"The re-election of Barack Obama on the basis of his program is an encouragement for all of us, for more cooperation on the basis [of] our common interests in the fight against worldwide speculation, [the] fight against the problems of climate change and in cooperation for peace, justice and development worldwide," Schulz said.

But Poland's foreign minister is not optimistic that will happen immediately. He told a Polish radio station that President Obama is expected to focus on the Middle East, following his election victory on Tuesday.

Minister Radek Sikorski said in a statement that "traditionally, second term presidents, especially from the Democratic Party, try to do more to resolve the Israeli-Palestinian conflict.” He was quoted as saying Mr. Obama "has already promised to help establish a Palestinian state."

But the leaders of former Eastern-bloc nations hope President Obama will include their turbulent region, with its newfound freedom, in his busy four-year schedule.

You May Like

Video Is West Doing Enough to Tackle Islamic State?

There is growing uncertainty over whether West’s response to ISIS is adequate More

China Crackdown on Dual Citizens Causes Concern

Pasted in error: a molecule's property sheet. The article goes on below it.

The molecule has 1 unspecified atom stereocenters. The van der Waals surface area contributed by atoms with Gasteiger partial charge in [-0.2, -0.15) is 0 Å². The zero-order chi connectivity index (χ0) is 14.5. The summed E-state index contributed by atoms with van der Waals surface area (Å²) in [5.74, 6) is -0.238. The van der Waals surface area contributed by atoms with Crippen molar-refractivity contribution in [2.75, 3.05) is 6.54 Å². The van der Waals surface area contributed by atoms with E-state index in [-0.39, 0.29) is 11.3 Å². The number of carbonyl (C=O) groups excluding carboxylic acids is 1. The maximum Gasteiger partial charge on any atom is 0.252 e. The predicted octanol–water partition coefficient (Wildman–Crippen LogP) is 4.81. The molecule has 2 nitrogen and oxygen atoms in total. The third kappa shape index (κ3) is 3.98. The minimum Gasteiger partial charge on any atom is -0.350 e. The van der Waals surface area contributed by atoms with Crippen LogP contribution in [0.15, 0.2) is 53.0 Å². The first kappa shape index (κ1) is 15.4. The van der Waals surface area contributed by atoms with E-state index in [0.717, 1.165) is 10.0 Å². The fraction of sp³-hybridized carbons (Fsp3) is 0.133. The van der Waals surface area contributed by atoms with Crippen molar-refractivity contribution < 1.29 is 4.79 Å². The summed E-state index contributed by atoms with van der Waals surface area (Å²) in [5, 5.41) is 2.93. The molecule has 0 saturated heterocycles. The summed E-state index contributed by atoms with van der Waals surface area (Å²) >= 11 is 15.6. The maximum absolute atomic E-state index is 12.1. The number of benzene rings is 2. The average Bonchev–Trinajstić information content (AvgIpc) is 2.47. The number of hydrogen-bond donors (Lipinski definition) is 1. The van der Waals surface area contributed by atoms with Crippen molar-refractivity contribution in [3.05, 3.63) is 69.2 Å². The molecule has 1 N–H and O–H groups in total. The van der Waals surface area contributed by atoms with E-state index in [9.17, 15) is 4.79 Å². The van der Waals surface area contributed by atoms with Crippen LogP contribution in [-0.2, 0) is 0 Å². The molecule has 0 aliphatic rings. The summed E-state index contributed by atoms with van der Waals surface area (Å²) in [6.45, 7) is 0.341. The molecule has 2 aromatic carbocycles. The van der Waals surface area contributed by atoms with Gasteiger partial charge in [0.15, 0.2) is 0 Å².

New policy encourages reporting people who obtain citizenship in another country, but retain Chinese citizenship; move spurs sharp debate More

Video Coalition to Fight Islamic State Could Reward Assad

Losing ground to Islamic State fighters, Syria's government says it is ready to cooperate with international community More

This forum has been closed.
Comments
     
There are no comments in this forum. Be first and add one

Featured Videos

Your JavaScript is turned off or you have an old version of Adobe's Flash Player. Get the latest Flash player.
Is West Doing Enough to Tackle Islamic State?i
X
Henry Ridgwell
August 29, 2014 12:26 AM
U.S. President Barack Obama has ruled out sending ground troops to Iraq to fight militants of the so-called Islamic State, or ISIS, despite officials in Washington describing the extremist group as the biggest threat the United States has faced in years. Henry Ridgwell reports from London on the growing uncertainty over whether the West’s response to ISIS will be enough to defeat the terrorist threat.
Video

Video Is West Doing Enough to Tackle Islamic State?

U.S. President Barack Obama has ruled out sending ground troops to Iraq to fight militants of the so-called Islamic State, or ISIS, despite officials in Washington describing the extremist group as the biggest threat the United States has faced in years. Henry Ridgwell reports from London on the growing uncertainty over whether the West’s response to ISIS will be enough to defeat the terrorist threat.
Video

Video Pachyderms Play Polo to Raise Money for Elephants

Polo, the ancient team competition typically played on horseback, is known as the “sport of kings.” However, the royal version for one annual event in Thailand swaps the horse for the kingdom’s national symbol - the elephant. VOA Correspondent Steve Herman in Samut Prakan reports that the King’s Cup Elephant Polo tournament is all for a good cause.